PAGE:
However, there’s a reason many companies don’t take risks when hiring new talent. Employees with traditional backgrounds and similar skill sets yield predictable results. The tricky part about expanding the hiring horizon is finding the right fit even if the candidate’s background falls outside the range of the safe, defined criteria.
Halverson suggests several ways to avoid mistakes while widening the candidate pool:
Focus on the candidate's potential. Pay close attention to the personality of the prospective new hire. While having the right skill set may seem essential, skills can be acquired, but personalities cannot. Social intelligence - being able to navigate social situations and work well with others - should be under scrutiny during the interview. Don't become pigeonholed into thinking the person with the exact necessary experience is the right person for the role. Give equal consideration to communication skills, thought processes and emotional intelligence.
Ask the right kinds of questions. While your interview format should retain some standard questions, you can uncover good candidates by adding non-traditional questions into the mix. Asking candidates what they see as the most effective approaches for managing them, for example, can provide insight on both cultural fit and working style - whether they’re low-maintenance and function best with minimal guidance, or perform well under detailed direction and support. Depending on the existing managerial style at your organization, the response may signal an ideal fit or a potential problem aligning with your leadership.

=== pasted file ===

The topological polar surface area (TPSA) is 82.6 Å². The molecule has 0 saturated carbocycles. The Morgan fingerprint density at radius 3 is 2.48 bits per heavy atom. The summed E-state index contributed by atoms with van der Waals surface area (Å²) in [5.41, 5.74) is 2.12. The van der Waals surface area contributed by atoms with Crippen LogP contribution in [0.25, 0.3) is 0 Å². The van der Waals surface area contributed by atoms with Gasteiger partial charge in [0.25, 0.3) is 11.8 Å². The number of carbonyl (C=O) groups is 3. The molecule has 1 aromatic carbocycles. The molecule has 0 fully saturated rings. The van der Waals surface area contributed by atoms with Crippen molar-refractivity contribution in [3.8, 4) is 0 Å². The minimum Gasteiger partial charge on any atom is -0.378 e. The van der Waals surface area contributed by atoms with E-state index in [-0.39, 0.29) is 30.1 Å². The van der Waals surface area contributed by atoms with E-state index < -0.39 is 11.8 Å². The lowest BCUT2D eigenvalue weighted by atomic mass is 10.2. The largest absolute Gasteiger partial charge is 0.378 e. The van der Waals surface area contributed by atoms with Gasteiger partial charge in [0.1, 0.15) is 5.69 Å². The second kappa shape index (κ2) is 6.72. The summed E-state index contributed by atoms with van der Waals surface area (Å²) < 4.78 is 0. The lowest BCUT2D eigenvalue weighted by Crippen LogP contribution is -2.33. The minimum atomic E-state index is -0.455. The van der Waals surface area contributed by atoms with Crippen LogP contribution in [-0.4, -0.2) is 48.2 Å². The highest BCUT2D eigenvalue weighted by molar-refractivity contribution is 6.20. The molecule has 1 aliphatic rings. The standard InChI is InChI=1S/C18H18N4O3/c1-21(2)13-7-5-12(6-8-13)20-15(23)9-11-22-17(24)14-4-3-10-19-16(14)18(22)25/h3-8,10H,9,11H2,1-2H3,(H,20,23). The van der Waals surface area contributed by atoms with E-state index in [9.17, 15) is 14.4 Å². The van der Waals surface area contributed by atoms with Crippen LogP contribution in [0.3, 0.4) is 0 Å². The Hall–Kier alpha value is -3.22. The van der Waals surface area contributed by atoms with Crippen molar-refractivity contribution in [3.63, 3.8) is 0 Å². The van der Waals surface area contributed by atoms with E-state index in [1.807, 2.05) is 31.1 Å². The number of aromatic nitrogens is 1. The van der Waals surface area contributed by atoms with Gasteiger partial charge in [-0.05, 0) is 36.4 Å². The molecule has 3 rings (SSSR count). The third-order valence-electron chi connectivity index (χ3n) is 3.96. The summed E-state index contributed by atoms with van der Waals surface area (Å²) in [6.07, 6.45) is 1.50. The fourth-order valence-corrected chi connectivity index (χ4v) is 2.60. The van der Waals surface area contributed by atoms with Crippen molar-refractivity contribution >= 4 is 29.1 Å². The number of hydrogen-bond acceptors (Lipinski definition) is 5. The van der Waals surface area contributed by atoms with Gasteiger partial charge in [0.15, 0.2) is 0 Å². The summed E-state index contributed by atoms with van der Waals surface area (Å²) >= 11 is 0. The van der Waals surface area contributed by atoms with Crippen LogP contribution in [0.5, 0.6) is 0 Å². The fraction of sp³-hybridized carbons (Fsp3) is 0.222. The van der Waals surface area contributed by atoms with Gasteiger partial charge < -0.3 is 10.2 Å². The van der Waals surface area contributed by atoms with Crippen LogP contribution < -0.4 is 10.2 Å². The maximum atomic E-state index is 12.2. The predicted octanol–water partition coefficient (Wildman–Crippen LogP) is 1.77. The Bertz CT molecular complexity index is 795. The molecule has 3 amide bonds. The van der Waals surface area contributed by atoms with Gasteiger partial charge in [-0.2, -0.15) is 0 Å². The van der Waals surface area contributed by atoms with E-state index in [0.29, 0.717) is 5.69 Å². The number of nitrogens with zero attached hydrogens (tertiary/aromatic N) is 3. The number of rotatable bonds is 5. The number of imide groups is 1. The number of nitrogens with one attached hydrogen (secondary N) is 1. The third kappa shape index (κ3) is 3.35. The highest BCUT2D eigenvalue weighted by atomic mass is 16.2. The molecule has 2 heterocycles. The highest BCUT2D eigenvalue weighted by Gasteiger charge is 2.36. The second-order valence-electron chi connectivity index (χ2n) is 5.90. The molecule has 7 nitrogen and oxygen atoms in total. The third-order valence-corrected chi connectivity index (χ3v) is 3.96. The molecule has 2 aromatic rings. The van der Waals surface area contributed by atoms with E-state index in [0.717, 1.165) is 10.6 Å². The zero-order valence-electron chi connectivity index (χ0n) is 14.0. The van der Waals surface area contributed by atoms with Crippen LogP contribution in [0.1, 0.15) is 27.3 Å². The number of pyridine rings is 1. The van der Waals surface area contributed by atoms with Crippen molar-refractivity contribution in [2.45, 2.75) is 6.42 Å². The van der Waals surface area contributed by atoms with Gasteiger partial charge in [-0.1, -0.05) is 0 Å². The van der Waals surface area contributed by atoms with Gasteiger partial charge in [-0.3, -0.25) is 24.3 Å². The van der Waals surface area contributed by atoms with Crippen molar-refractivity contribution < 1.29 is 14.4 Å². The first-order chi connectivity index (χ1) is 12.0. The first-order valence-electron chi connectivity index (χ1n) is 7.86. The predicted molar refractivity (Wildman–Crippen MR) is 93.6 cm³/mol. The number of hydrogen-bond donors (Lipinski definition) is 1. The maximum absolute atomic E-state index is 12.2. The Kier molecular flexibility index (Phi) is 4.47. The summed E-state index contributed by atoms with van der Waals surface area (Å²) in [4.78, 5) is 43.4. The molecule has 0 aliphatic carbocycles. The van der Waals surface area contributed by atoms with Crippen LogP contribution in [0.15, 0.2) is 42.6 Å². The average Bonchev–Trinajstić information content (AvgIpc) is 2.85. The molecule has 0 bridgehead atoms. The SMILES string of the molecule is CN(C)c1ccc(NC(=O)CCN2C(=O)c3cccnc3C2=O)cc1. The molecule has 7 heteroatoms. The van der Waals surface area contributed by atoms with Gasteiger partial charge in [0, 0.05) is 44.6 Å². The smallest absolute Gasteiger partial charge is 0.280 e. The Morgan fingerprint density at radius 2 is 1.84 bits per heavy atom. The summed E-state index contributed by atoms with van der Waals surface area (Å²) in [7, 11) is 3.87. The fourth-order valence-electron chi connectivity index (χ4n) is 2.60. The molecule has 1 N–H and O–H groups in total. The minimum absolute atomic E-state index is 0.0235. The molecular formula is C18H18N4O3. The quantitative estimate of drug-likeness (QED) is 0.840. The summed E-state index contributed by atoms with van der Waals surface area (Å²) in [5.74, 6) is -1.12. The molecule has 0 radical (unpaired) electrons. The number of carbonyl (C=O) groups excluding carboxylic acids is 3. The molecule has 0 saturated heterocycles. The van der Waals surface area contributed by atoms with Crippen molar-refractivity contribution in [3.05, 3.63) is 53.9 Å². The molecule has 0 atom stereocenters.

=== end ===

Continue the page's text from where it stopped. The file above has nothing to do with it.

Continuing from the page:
Provide personal insight about the company culture. To help both the organization and prospective candidates determine if they are right for your company and the particular position, it's important to discuss the company's work environment. Be open and honest about what it's like to work at the organization, and talk about the positive aspects or even perks that have personally made your job more enjoyable. Replacing canned corporate responses with insight about your individual experience allows you to connect better with candidates, and both parties can more clearly ascertain if the applicant will thrive in the company culture.
Cover all the bases. Probably the most important step in deciding to extend an offer to a candidate who has a different type of experience or education from the set criteria, is making sure the company has covered all its bases. This includes determining the business rationale behind the hire, what skills and qualifications the candidate has to offer the company, and if the decision will ultimately produce the desired result.
“In today’s competitive world of business, no organization can risk the expense and productivity drain that a bad hire brings, and yet bad hires are surprisingly common,” adds Halverson. “Being open-minded to looking outside of your defined criteria or even your industry can yield a more diverse but equally qualified short list, and may result in a better fit between the successful candidate and your organization.”
For more information, view the full "Insightful Hiring: Looking Beyond the Obvious to Uncover Right-Fit Candidates" article on MRINetwork by clicking here